Splatoon 3 is not the first franchise game released for the Nintendo Switch, but even so it has found an impressive presence on the hybrid console. Within three days of the September 9 release, Nintendo announced that more than 3.45 million copies of Splatoon 3 had been sold in Japan — more than the launch of games such as The Legend of Zelda: Breath of the Wild, Pokemon Sword and Shield and Animal Crossing: New Horizons. Splatoon 3’s “Rise of the Mammals” story mode attracts particular attention both because of the lore it conveys and because of the improved way it handles collectibles such as sunken scrolls.
Although the Splatoon franchise is one of Nintendo’s latest endeavors, having released its first Wii U game in 2015, it has a number of core features that have been carried over into both sequels. Each game has a new group of idols, which represents the rotation of multiplayer maps and participates, for example, in Splatfest events. Sunken Scrolls are items available in single—player story mode for each game that provide additional information about the construction of the world for anyone who finds them. Splatoon 1 and 2 have hidden most of their scrolls inside the levels, but Splatoon 3 is smart because they mostly appear in the regular Alterna world.
Plot Collectibles in Splatoon and Splatoon 2
The action of the original Splatoon story mode took place in the Okto Valley, where Captain Cuttlefish from the New Splatoon Squidbeak Splatoon recruits players as Agent 3 along with the squid sisters Callie and Marie. Instead, the story of Splatoon 2 follows Agent 4 in the Octo Canyon, but both have a similar structure. Players go through a series of obstacle courses in an abstract space that serve as tutorials on the weapons and abilities of each game, and all with the aim of saving the Great Zapfishe, who feeds Inkopolis, from the Octarian boss DJ Octavio.
By making their way through levels accessible through teapots scattered across the Okto Valley and Canyon, players can find sunken scrolls; often in hidden locations or behind challenging challenges. Some of them could be found in the world of each region, 24 in total in both games (although Splatoon had three more exclusive trials for amiibo). Octo Expansion for Splatoon 2 uses a different mission structure and replaces Sunken Scrolls with “memcakes” designed using the memories of the main character of the Octoling, Agent 8. In one of these meme-pies, Sunken Scrolls are discussed, which Agent 8 calls “too stupid” and suggests dropping them. lost and found.
As already mentioned, each Sunken Scroll discusses an aspect of Splatoon’s world history and current events. For example, the scrolls in Splatoon 1 say that the Great Zapfish is 100 years old, show that the squid sisters are actually cousins, and demonstrate the “Great Turf War” between the Inklings and the Octarians. The Splatoon 2 scrolls also discuss the past of their idol group Off the Hook, and then new entities such as Salmonids.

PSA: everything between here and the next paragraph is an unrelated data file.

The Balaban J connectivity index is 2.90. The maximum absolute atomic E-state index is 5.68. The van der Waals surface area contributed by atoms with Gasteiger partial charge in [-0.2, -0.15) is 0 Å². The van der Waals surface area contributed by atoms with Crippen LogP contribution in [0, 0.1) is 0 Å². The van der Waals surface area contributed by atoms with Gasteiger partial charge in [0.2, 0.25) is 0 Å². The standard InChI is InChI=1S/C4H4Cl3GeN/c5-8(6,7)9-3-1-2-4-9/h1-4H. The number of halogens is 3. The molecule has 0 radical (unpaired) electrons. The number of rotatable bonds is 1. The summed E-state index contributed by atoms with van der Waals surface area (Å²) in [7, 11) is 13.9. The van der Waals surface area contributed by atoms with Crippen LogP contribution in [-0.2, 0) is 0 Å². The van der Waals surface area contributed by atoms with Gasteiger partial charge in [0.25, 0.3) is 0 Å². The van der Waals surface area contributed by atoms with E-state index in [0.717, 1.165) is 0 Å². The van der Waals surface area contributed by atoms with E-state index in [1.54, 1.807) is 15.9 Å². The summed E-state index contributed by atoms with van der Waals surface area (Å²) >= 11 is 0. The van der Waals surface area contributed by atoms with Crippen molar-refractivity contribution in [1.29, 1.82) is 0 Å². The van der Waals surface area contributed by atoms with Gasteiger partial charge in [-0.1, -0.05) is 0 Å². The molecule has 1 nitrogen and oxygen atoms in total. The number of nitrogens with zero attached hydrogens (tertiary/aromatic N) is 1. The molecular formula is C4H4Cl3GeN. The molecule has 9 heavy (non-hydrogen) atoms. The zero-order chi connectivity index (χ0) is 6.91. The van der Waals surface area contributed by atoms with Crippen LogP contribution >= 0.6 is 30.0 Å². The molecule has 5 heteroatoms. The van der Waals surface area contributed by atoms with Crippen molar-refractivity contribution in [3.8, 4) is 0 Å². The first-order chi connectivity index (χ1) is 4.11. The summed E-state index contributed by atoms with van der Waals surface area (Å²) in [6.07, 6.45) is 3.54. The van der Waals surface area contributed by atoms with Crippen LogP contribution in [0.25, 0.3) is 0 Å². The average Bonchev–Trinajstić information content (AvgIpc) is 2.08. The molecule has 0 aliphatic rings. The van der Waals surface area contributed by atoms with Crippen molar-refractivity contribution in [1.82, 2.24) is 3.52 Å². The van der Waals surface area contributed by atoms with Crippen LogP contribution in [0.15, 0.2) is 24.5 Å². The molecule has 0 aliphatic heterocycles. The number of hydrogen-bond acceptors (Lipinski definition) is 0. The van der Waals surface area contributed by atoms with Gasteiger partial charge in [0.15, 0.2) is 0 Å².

How Splatoon 3’s Changes Benefit Its Story Mode
The sunken scrolls in Splatoon 3 are identical to their predecessors, although the information they provide about characters such as Shiver, Fry and the Big Man is supplemented by another forum called Alterna Logs, which reveals more about the fall of humanity. However, each scroll can be found in the normal world when players clean up fluffy slime with their companion Small Fly and dig out anchors with loot. They appear along with other collectibles, such as Tableturf card sets, locker decorations (Sunken Scrolls can also be used for this), and music discs that change the current background song.
Nintendo did the smart thing by keeping these collectibles outside of Splatoon 3’s main story levels because it gives players the opportunity to truly focus on their goal without having to scour every inch of the ground thoroughly. This benefits the story mode as a tutorial for beginners who might be interested in testing their abilities rather than slowing down at every intersection. However, the problems and hidden secrets still exist, they are simply most often paid for by Power Eggs — the currency necessary for the consumption of fluffy silt in the world.
Thus, finding secrets in Rise of the Mammalians still makes it easier to unlock sunken scrolls without sacrificing a more focused level design. There are many improvements that help Splatoon 3 feel smoother than its predecessors, such as making Anarchy Splatcast optional and opening Salmon Run 24/7, and this relatively small change to the story mode is another addition to the list.
Splatoon 3 is already available on the Nintendo Switch.